First of all, I'd like to thank Andrea for inviting me to be part of this series.  I am constantly amazed by the fact that someone else would want to hear me babble on about my sewing projects.  So thank you, Andrea!  And I can't wait to see what the other ladies have made!

Of all the things that I've made over the last decade or so (and there have probably been hundreds), I've made only three things specifically for my husband. I blame this on the fact that I was probably a bit put off when Ben accidentally destroyed the very first thing that I made for him - a knit hat made out of some ridiculously expensive Italian merino yarn that he accidentally threw in in the washing machine thereby shrinking it up to about the size of a yarmulke.  Needless to say it was years before I made him something again and when I finally got around to it I was much smarter.  And by much smarter, I mean that the hat that I sewed for him that time was entirely machine washable.  And despite that hat being a hit (much loved and much worn) it was years before I considered making something else for him.  This probably comes down to the fact that women's clothes just seem so much more interesting to make but after seeing Kelli's amazing versions of McCalls 6044 I knew that I was wrong in believing that men's clothes had to be boring and I knew that it was time to finally sew something again for my long-suffering husband.  Fast forward a couple of weeks and Ben got his very own version of McCalls 6044 and I was once again reminded that he is a very worthy recipient of handmade clothes given that he posed for the most ridiculous photos known to human-kind and he wears this shirt often.  So when Andrea asked me to be part of a series involving sewing for men I jumped right on board and asked Ben what he would like me to make for him. He immediately said "a bike jersey" to which I responded by giving him some sort of obnoxious face and saying "No seriously.  What do you want me to make for you?"  But the more that I thought about it the more that I realized that I probably could make him a bike jersey and gosh darn it, with a little  effort I could probably make him a fantastic one.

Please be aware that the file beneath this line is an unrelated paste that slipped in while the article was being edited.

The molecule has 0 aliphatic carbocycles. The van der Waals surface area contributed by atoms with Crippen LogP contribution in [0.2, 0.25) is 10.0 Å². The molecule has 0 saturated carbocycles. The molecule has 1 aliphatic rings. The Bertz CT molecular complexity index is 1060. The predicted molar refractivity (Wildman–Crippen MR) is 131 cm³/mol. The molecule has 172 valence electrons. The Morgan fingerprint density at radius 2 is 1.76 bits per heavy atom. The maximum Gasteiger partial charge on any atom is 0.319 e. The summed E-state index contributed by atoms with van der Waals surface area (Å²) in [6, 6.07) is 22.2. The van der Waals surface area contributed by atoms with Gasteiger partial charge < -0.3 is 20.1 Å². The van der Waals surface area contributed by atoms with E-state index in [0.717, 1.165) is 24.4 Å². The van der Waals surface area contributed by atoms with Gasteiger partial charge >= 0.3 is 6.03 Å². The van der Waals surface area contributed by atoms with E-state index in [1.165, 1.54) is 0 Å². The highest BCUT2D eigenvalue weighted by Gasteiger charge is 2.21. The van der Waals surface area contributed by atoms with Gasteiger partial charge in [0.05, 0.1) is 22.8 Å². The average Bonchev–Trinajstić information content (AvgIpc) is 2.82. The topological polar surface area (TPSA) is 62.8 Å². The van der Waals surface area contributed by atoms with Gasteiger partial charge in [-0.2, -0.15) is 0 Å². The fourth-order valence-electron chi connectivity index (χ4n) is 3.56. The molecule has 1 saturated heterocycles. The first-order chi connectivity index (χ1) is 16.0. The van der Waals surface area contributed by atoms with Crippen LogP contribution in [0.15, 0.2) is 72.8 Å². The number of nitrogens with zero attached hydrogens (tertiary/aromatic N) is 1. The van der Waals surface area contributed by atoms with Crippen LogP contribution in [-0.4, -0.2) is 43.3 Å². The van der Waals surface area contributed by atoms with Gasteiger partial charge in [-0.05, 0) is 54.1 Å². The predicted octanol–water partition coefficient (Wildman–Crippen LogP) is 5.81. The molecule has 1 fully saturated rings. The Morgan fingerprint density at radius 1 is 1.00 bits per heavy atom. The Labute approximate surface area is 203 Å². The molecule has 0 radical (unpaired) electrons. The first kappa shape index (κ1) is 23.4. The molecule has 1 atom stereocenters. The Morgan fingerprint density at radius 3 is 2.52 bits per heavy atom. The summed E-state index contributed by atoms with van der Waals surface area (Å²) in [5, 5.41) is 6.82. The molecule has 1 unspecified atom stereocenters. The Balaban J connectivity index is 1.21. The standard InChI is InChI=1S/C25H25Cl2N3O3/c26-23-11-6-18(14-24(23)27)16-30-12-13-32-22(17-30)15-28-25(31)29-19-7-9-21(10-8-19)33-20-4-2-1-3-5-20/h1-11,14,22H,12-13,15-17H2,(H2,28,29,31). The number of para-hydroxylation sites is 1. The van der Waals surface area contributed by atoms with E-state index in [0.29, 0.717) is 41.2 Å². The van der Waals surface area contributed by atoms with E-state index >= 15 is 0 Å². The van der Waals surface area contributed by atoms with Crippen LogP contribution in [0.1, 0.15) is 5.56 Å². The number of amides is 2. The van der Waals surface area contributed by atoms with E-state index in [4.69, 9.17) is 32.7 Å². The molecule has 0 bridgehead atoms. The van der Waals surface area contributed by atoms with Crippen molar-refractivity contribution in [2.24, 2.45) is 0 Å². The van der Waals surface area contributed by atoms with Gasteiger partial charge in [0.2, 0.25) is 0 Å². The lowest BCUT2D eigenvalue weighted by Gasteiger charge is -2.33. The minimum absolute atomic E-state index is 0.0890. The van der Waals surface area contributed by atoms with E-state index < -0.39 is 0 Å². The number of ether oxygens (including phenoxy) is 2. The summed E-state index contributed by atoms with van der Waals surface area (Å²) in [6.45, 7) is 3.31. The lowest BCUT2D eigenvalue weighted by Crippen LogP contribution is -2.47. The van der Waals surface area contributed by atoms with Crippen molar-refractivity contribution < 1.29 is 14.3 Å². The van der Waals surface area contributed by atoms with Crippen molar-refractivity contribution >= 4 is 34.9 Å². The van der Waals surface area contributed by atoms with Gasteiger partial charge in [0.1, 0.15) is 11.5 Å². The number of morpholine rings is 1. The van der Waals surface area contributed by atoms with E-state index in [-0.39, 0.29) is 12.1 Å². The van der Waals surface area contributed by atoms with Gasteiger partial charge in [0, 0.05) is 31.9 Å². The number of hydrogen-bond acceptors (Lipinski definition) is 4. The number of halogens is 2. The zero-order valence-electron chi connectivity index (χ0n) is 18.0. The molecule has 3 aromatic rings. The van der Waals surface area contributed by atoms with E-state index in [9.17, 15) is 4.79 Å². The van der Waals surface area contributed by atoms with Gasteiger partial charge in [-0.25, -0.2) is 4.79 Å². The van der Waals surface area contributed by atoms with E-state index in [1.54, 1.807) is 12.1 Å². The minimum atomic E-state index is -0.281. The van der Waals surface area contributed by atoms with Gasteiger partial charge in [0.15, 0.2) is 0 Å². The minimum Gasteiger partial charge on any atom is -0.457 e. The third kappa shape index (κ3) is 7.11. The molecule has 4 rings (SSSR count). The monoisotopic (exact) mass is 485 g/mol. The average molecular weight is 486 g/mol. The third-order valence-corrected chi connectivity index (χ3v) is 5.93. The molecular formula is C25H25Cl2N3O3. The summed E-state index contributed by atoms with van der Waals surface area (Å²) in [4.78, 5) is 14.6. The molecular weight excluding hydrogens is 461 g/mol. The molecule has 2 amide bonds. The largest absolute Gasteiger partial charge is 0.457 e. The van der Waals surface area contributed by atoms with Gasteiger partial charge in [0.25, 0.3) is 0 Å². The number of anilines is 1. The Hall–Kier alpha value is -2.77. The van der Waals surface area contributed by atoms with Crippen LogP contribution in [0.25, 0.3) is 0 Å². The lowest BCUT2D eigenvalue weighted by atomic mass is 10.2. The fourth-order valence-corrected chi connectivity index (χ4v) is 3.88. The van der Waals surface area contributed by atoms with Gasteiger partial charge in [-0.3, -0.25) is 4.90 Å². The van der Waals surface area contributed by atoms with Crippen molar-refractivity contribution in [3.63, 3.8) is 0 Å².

At first I considered just tracing one of the bike jerseys that he currently owns for a pattern, but after scouring the internet I came across a Green Peppers pattern that was just what Ben was looking for so I ended up opting for the lazy busy woman's route and I purchased the pattern.  The pattern itself is great but there are no finished measurements on the pattern so I ended up laying out the pattern pieces and measuring three different sizes to figure out which one to make.  A word of warning here - this pattern is designed to have very little ease (and perhaps even negative ease) so choose your size carefully.  In the end, even though Ben measures around 36 inches for his chest, I sewed up the size for a 40 inch chest and that ended up being just the fit that Ben's was looking for.

As for the fabric, I knew that we needed something that would be well-suited for a biking jersey - in this case, a stretch fabric that wicks moisture away from the body - and I found two fabrics that fit the bill at Seattle Outdoor Fabrics.  Can I just say how entertaining it is to watch a grown man stand in front of a line of fabrics saying "I want the blue with the yellow.  No, the red with the blue.  No, I think the red with the gray.  Uh, I can't decide!"  It's nice to know that I married someone as indecisive as myself.

In the end we went with a reddish-orange for the main color and a gray for the contrasting fabric. I also opted to make the collar in the contrasting color and I added some bands to finish the arms rather than just hemming them.  And as for the length of the jersey, according to Ben it's perfect and apparently that's something that's pretty important in a cycling jersey given that you're bent over the whole time that you're wearing it.

Now that' it's done I think that I can firmly put this cycling jersey in the "success" category given that Ben has already requested another one - this time with long sleeves and made out of wool jersey.   He's come a long way from accidentally destroying my handmade goods and I'm thinking that he may have earned one or two more items (that is, of course, if he manages not to get bike grease all over this one).

Split-Back Tank